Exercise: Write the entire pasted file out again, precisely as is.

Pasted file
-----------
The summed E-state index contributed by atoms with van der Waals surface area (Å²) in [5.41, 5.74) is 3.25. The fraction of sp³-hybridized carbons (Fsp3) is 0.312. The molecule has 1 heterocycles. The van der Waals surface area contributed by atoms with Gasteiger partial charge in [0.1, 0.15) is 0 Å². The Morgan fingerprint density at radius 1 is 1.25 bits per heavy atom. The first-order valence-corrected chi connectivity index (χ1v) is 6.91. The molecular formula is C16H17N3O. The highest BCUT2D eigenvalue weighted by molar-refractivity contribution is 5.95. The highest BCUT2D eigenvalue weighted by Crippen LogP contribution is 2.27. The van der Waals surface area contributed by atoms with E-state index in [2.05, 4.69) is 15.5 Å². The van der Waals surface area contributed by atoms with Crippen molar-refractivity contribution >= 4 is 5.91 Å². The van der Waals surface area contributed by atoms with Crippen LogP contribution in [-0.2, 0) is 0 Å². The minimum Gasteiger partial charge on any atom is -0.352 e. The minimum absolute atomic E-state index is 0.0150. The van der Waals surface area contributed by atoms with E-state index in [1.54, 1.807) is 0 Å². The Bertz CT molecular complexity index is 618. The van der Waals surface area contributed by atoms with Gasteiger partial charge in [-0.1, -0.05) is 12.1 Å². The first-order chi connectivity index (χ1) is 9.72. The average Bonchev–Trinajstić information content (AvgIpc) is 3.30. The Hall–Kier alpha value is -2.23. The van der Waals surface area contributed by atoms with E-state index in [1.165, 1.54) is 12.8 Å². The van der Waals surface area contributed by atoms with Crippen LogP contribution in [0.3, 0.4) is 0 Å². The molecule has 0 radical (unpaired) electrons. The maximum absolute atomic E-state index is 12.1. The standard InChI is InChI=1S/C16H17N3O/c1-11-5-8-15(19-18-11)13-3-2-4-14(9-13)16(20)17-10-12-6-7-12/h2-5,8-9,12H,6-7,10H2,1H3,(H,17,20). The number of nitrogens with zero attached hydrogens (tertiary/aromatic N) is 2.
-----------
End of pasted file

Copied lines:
The summed E-state index contributed by atoms with van der Waals surface area (Å²) in [5.41, 5.74) is 3.25. The fraction of sp³-hybridized carbons (Fsp3) is 0.312. The molecule has 1 heterocycles. The van der Waals surface area contributed by atoms with Gasteiger partial charge in [0.1, 0.15) is 0 Å². The Morgan fingerprint density at radius 1 is 1.25 bits per heavy atom. The first-order valence-corrected chi connectivity index (χ1v) is 6.91. The molecular formula is C16H17N3O. The highest BCUT2D eigenvalue weighted by molar-refractivity contribution is 5.95. The highest BCUT2D eigenvalue weighted by Crippen LogP contribution is 2.27. The van der Waals surface area contributed by atoms with E-state index in [2.05, 4.69) is 15.5 Å². The van der Waals surface area contributed by atoms with Crippen molar-refractivity contribution >= 4 is 5.91 Å². The van der Waals surface area contributed by atoms with Crippen LogP contribution in [-0.2, 0) is 0 Å². The minimum Gasteiger partial charge on any atom is -0.352 e. The minimum absolute atomic E-state index is 0.0150. The van der Waals surface area contributed by atoms with E-state index in [1.54, 1.807) is 0 Å². The Bertz CT molecular complexity index is 618. The van der Waals surface area contributed by atoms with Gasteiger partial charge in [-0.1, -0.05) is 12.1 Å². The first-order chi connectivity index (χ1) is 9.72. The average Bonchev–Trinajstić information content (AvgIpc) is 3.30. The Hall–Kier alpha value is -2.23. The van der Waals surface area contributed by atoms with E-state index in [1.165, 1.54) is 12.8 Å². The van der Waals surface area contributed by atoms with Crippen LogP contribution in [0.3, 0.4) is 0 Å². The molecule has 0 radical (unpaired) electrons. The maximum absolute atomic E-state index is 12.1. The standard InChI is InChI=1S/C16H17N3O/c1-11-5-8-15(19-18-11)13-3-2-4-14(9-13)16(20)17-10-12-6-7-12/h2-5,8-9,12H,6-7,10H2,1H3,(H,17,20). The number of nitrogens with zero attached hydrogens (tertiary/aromatic N) is 2.